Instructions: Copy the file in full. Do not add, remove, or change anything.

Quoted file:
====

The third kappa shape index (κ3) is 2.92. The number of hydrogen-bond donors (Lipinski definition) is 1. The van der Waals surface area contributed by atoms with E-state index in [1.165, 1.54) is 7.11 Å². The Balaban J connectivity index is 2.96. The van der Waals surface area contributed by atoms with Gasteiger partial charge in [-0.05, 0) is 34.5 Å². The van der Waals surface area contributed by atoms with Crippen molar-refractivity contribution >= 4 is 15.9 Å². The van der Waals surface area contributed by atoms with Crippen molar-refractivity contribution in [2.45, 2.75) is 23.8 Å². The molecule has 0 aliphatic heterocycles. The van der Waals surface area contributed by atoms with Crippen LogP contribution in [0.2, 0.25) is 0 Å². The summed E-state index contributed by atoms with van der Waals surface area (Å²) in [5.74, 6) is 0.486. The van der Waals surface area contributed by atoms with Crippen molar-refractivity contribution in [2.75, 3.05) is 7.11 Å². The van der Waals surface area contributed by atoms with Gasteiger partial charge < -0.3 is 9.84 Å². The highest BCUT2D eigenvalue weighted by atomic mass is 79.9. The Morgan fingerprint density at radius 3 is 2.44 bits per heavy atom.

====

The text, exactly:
The third kappa shape index (κ3) is 2.92. The number of hydrogen-bond donors (Lipinski definition) is 1. The van der Waals surface area contributed by atoms with E-state index in [1.165, 1.54) is 7.11 Å². The Balaban J connectivity index is 2.96. The van der Waals surface area contributed by atoms with Gasteiger partial charge in [-0.05, 0) is 34.5 Å². The van der Waals surface area contributed by atoms with Crippen molar-refractivity contribution >= 4 is 15.9 Å². The van der Waals surface area contributed by atoms with Crippen molar-refractivity contribution in [2.45, 2.75) is 23.8 Å². The molecule has 0 aliphatic heterocycles. The van der Waals surface area contributed by atoms with Crippen LogP contribution in [0.2, 0.25) is 0 Å². The summed E-state index contributed by atoms with van der Waals surface area (Å²) in [5.74, 6) is 0.486. The van der Waals surface area contributed by atoms with Crippen molar-refractivity contribution in [2.75, 3.05) is 7.11 Å². The van der Waals surface area contributed by atoms with Gasteiger partial charge < -0.3 is 9.84 Å². The highest BCUT2D eigenvalue weighted by atomic mass is 79.9. The Morgan fingerprint density at radius 3 is 2.44 bits per heavy atom.